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How Realistic Is A Seplat Takeover Of Afren Plc?

Afren (LSE: AFR) has managed to push back debt and interest repayments, and a few investors are happy to bet on takeover speculations, but to me it doesn’t look good — and it does not look like a solution is around the corner, either…

After all, why would Seplat (LSE: SEPL), the most likely acquirer, spend more than 5p a share for Afren’s equity? Am I being too bearish? Here’s what you should know about a possible merger between Afren and its suitor. 

Way Out

Afren was up almost 100% in late trade on Monday, closing at 10p, up 88.7% on the day. It surged 44% on Tuesday morning at the time of writing, but its shares still show signs of distress. Technically, Afren has not defaulted on its debt — it has just agreed to push back repayments in order to save about $65m. That’s not a lot when you consider Afren’s debt pile is about $1bn.  

As you may know, Afren may not have much time to get things right, and while a huge cash call north of $500m would help it continue to run its operations for about a year, such an outcome is highly unlikely, in my view. Then, there remains only one way out: a takeover by Seplat, an independent exploration and production company, which has time to come up with an offer by 13 February.

The Deal 

Afren is not much bigger than Seplat, which should generate revenues of about $900m in 2014, and has a market cap of $1.1bn. Afren will likely turn over about $1bn in 2014, but its equity is worth less than $200m, given that the company is fighting for survival. If Seplat walks away, Afren will be in serious trouble…

Seplat secured $1bn worth of refinancing in mid-January, and that’s about the total enterprise value of Afren (market cap plus net debt). Combining the balance sheets of the two — and considering Afren’s $1.5bn of debt and Seplat’s latest revolver plus additional $500m of existing debt on its books — yields a pro-forma gross debt position of $3bn for the combined entity.

Afren’s gross cash position is negligible, while Seplat has about $400m of cash on hand. So, the combined entity’s net debt should come in at about $2.6bn in 2014, with Ebitda at $1.2bn, excluding synergies. This implies manageable net leverage, although the problem is how much cash will be needed to fund capital expenditures on an annual basis — which should comfortably come in at more than $1bn a year.  

While there remains a reasonable doubt that the parties may reach agreement, Afren can be sold only if Seplat continues to have easy access to capital markets and raises more debt… but, to do so, Seplat will likely want to negotiate a hard bargain for Afren’s assets, and there is no reason why it should pay more than 7p for Afren’s equity, i.e. roughly last week’s level of 5p plus 2p for additional cash savings.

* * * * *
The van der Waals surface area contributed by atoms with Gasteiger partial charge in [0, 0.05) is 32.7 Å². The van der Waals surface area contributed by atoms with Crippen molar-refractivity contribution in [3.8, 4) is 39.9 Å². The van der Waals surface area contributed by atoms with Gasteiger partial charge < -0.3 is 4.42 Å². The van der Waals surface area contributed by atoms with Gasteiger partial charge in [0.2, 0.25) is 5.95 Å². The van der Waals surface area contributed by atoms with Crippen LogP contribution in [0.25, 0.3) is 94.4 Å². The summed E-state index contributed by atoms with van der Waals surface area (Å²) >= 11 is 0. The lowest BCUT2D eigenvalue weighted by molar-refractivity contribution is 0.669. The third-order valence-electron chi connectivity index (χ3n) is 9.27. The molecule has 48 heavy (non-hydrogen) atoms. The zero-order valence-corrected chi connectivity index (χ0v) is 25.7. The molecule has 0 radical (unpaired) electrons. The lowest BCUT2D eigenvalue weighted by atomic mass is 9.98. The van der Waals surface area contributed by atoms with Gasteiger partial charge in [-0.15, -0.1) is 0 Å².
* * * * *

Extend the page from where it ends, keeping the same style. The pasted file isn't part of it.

Outlook

Afren said in its H1 2014 results that it was targeting a five-year double digit production growth. The balance sheet remained strong, with net assets of US$1,972 million (H1 2013: US$1,498 million). 

“Production ramp up starts in 2H 2014,” Afren added, listing a very healthy pipeline including projects known as Ebok (“6 new producers planned,” it said), Okoro (“1 infill well and 1 side-track well”), OML 26 (“3 new producers planned, currently logging while drilling (LWD) on first well”) and Okwok (“commence fast-track development drilling”). 

On top of that, it predicted positive outcomes for Ebok deep exploration and “transformational reserves potential” (“only 26% of total discovered 2P/2C barrels in production or under development”). 

For a company running the real risk of going out of business, such a pipeline is worth very little… but retail investors are mopping up the penny stock. They’ll have only themselves to blame if things go bad. 

As such, I'd expect volatility in Afren's stock price in the next few weeks. Personally, Afren is not worth the risk above 6p a share, although I appreciate any outcome is possible right now. 

Instead, I suggest you opt for a different selection of stocks for your portfolio, including a smaller outfit worth less than half a billion dollars, whose shares have delivered solid returns in recent months, and which is included in latest research published by our Fool Team

This ad-hoc report is completely free for a limited amount of time, and it comes without further obligations, so click here right away to give a look!

Alessandro Pasetti has no position in any shares mentioned. The Motley Fool UK has recommended Afren. We Fools don't all hold the same opinions, but we all believe that considering a diverse range of insights makes us better investors.